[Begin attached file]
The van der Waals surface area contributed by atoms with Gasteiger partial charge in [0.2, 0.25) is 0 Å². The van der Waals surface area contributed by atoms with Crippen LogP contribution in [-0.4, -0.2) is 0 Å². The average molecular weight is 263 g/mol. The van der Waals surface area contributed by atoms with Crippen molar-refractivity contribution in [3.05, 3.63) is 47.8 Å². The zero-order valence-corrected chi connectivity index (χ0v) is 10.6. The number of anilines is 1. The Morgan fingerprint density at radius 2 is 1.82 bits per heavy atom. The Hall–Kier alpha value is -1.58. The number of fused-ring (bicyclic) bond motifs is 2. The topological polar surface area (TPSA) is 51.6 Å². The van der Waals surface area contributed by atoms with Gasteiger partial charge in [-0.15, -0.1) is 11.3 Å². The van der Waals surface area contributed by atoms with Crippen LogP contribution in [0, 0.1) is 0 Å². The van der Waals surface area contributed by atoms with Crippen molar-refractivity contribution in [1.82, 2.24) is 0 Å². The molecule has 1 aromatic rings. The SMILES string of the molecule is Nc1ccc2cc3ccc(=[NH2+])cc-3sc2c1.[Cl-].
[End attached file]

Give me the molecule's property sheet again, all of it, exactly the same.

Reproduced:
The van der Waals surface area contributed by atoms with Gasteiger partial charge in [0.2, 0.25) is 0 Å². The van der Waals surface area contributed by atoms with Crippen LogP contribution in [-0.4, -0.2) is 0 Å². The average molecular weight is 263 g/mol. The van der Waals surface area contributed by atoms with Crippen molar-refractivity contribution in [3.05, 3.63) is 47.8 Å². The zero-order valence-corrected chi connectivity index (χ0v) is 10.6. The number of anilines is 1. The Morgan fingerprint density at radius 2 is 1.82 bits per heavy atom. The Hall–Kier alpha value is -1.58. The number of fused-ring (bicyclic) bond motifs is 2. The topological polar surface area (TPSA) is 51.6 Å². The van der Waals surface area contributed by atoms with Gasteiger partial charge in [-0.15, -0.1) is 11.3 Å². The van der Waals surface area contributed by atoms with Crippen LogP contribution in [0, 0.1) is 0 Å². The van der Waals surface area contributed by atoms with Crippen molar-refractivity contribution in [1.82, 2.24) is 0 Å². The molecule has 1 aromatic rings. The SMILES string of the molecule is Nc1ccc2cc3ccc(=[NH2+])cc-3sc2c1.[Cl-].